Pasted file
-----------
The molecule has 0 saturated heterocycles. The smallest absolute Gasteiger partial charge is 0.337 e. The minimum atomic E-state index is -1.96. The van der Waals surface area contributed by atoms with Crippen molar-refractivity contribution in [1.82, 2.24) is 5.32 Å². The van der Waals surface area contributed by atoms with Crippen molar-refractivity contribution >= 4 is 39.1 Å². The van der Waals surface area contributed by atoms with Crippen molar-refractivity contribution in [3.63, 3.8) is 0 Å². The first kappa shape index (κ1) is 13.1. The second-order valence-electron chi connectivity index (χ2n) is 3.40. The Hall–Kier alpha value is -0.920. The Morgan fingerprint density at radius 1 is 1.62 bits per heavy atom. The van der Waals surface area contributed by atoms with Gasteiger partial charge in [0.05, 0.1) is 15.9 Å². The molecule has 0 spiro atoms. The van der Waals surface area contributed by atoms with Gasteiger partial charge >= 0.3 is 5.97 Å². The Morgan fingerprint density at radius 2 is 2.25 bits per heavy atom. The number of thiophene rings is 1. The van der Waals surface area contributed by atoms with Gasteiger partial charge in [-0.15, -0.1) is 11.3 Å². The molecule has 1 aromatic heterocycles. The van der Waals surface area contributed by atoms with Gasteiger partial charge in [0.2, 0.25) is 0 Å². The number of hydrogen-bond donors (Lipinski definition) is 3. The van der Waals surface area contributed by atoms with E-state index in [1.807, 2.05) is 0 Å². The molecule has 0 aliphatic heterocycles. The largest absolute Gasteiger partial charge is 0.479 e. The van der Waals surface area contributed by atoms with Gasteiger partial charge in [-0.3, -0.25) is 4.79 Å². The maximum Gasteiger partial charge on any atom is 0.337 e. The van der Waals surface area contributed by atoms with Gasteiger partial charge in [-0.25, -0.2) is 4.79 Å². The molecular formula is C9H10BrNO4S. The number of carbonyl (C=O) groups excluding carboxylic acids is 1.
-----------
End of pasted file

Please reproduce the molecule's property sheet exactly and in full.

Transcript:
The molecule has 0 saturated heterocycles. The smallest absolute Gasteiger partial charge is 0.337 e. The minimum atomic E-state index is -1.96. The van der Waals surface area contributed by atoms with Crippen molar-refractivity contribution in [1.82, 2.24) is 5.32 Å². The van der Waals surface area contributed by atoms with Crippen molar-refractivity contribution >= 4 is 39.1 Å². The van der Waals surface area contributed by atoms with Crippen molar-refractivity contribution in [3.63, 3.8) is 0 Å². The first kappa shape index (κ1) is 13.1. The second-order valence-electron chi connectivity index (χ2n) is 3.40. The Hall–Kier alpha value is -0.920. The Morgan fingerprint density at radius 1 is 1.62 bits per heavy atom. The van der Waals surface area contributed by atoms with Gasteiger partial charge in [0.05, 0.1) is 15.9 Å². The molecule has 0 spiro atoms. The van der Waals surface area contributed by atoms with Gasteiger partial charge >= 0.3 is 5.97 Å². The Morgan fingerprint density at radius 2 is 2.25 bits per heavy atom. The number of thiophene rings is 1. The van der Waals surface area contributed by atoms with Gasteiger partial charge in [-0.15, -0.1) is 11.3 Å². The molecule has 1 aromatic heterocycles. The van der Waals surface area contributed by atoms with Gasteiger partial charge in [0.2, 0.25) is 0 Å². The number of hydrogen-bond donors (Lipinski definition) is 3. The van der Waals surface area contributed by atoms with E-state index in [1.807, 2.05) is 0 Å². The molecule has 0 aliphatic heterocycles. The largest absolute Gasteiger partial charge is 0.479 e. The van der Waals surface area contributed by atoms with Gasteiger partial charge in [-0.3, -0.25) is 4.79 Å². The maximum Gasteiger partial charge on any atom is 0.337 e. The van der Waals surface area contributed by atoms with Gasteiger partial charge in [-0.25, -0.2) is 4.79 Å². The molecular formula is C9H10BrNO4S. The number of carbonyl (C=O) groups excluding carboxylic acids is 1.